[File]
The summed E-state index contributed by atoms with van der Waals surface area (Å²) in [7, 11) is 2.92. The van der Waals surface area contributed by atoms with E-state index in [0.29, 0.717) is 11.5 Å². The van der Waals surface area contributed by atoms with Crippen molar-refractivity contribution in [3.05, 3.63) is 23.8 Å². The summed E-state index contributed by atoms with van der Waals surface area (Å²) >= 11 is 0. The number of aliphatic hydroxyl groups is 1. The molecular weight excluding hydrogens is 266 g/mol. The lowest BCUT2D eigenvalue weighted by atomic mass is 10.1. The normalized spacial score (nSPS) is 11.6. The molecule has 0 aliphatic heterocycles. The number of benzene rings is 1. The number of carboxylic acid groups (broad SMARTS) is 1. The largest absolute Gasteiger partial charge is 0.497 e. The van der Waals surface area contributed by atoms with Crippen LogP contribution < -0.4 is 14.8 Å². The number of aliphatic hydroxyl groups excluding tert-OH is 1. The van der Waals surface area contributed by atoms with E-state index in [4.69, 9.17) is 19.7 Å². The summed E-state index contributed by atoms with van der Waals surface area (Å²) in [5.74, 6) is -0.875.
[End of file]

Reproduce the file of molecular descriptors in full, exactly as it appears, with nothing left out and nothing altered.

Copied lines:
The summed E-state index contributed by atoms with van der Waals surface area (Å²) in [7, 11) is 2.92. The van der Waals surface area contributed by atoms with E-state index in [0.29, 0.717) is 11.5 Å². The van der Waals surface area contributed by atoms with Crippen molar-refractivity contribution in [3.05, 3.63) is 23.8 Å². The summed E-state index contributed by atoms with van der Waals surface area (Å²) >= 11 is 0. The number of aliphatic hydroxyl groups is 1. The molecular weight excluding hydrogens is 266 g/mol. The lowest BCUT2D eigenvalue weighted by atomic mass is 10.1. The normalized spacial score (nSPS) is 11.6. The molecule has 0 aliphatic heterocycles. The number of benzene rings is 1. The number of carboxylic acid groups (broad SMARTS) is 1. The largest absolute Gasteiger partial charge is 0.497 e. The van der Waals surface area contributed by atoms with Crippen LogP contribution < -0.4 is 14.8 Å². The number of aliphatic hydroxyl groups excluding tert-OH is 1. The van der Waals surface area contributed by atoms with E-state index in [4.69, 9.17) is 19.7 Å². The summed E-state index contributed by atoms with van der Waals surface area (Å²) in [5.74, 6) is -0.875.